I wonder, though, if there may be a difference between fantasy and what is actually fun. The pro-sex people rarely admit that what you fantasize about may not be what you would enjoy in bed. I often fantasize about extreme scenarios that would not at all be pleasant if they were happening. Not many people can get off from fantasizing about nice, tender intercourse with their usual partner, but they’re more likely to enjoy that than underwater sex with an octopus (a la Tia) or a gangbang by the entire English World Cup team.

    I don’t really like talking about fantasies because that’s always a discussion about what it takes to get me off when I am alone, and it doesn’t translate at all to what gets me off with other people. I find people incredibly reticent about the actual experience of sex. It’s hard to talk, anywhere, about the way sex happens. (We were just talking about this over at Fetch Me My Axe from a different angle.) Dunno. Maybe no one gets what they want, conversationally, out of sex talk.

    Comment by A White Bear — July 2, 2006 @ 2:20 pm |Reply

  3. AWB’s comment is pretty much what I was getting at in the post. People often interpret fantasy as being all about what you secretly want to do, but I don’t think that’s a useful way to think of it at all, and it leads to all sorts of problems when people share their fantasies.

    Comment by teofilo — July 2, 2006 @ 3:15 pm |Reply

  4. Yeah, and that’s why people don’t want to share them.

    You know, it doesn’t matter whether I’d really enjoy burning a cross with my neighbors, or locking some Jewish friends in the basement. If I had the fantasy, and told them, I’d expect negative consequences. I’d expect them to think I was a whack job. Or, more likely, a racist. If I’ve enjoyed the fantasy, would they be wrong, even if I don’t act on it? Or want to act on it. Even if they know this, they’ll still wonder whether I think them less than fully human, less deserving of autonomy than myself.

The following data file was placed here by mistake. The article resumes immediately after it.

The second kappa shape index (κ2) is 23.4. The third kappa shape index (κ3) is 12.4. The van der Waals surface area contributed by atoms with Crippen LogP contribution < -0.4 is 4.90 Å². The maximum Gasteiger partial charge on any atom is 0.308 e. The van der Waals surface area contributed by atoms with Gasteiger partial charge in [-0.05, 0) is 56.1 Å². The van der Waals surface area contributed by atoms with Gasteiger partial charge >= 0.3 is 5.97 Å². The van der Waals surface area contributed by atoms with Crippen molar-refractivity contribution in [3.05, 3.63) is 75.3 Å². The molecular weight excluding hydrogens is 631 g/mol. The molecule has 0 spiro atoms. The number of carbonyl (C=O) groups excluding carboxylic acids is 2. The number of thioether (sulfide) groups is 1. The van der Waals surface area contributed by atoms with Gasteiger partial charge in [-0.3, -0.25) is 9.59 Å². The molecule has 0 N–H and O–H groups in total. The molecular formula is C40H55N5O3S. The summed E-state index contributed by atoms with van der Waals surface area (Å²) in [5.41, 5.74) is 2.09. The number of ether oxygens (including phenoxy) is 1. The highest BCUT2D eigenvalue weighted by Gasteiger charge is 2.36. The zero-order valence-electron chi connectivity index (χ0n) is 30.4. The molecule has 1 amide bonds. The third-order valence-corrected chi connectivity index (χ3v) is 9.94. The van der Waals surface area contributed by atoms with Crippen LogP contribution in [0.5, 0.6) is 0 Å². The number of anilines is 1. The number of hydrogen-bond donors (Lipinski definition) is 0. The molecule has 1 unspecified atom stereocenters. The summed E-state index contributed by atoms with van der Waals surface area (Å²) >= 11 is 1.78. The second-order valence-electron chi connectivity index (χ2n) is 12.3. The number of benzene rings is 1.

If there was some long history of humans sexually abusing octopi, I think maybe a fantasy of this kind would fall into that territory. As there isn’t, I’m not seeing any trouble with it. But a fantasy, by a man, about dominating women? You want this guy to date your sister?

    Comment by CharleyCarp — July 2, 2006 @ 3:40 pm |Reply

  5. …or a woman who fantasizes being gangraped by the English World Cup team–you want her to be your girlfriend?

    Comment by A White Bear — July 2, 2006 @ 7:55 pm |Reply

  6. (All I meant by that is it plays into an extremely old, like Medieval, patriarchal assumption that women secretly want to be gangraped by sweaty thugs.)

    Comment by A White Bear — July 2, 2006 @ 7:56 pm |Reply

  7. Okay, I generally try to not respond to ad hominems, and I’m not sure how seriously those questions are meant, but whatever. The answer to both your questions, for me personally, is that I don’t care. Seriously. At all.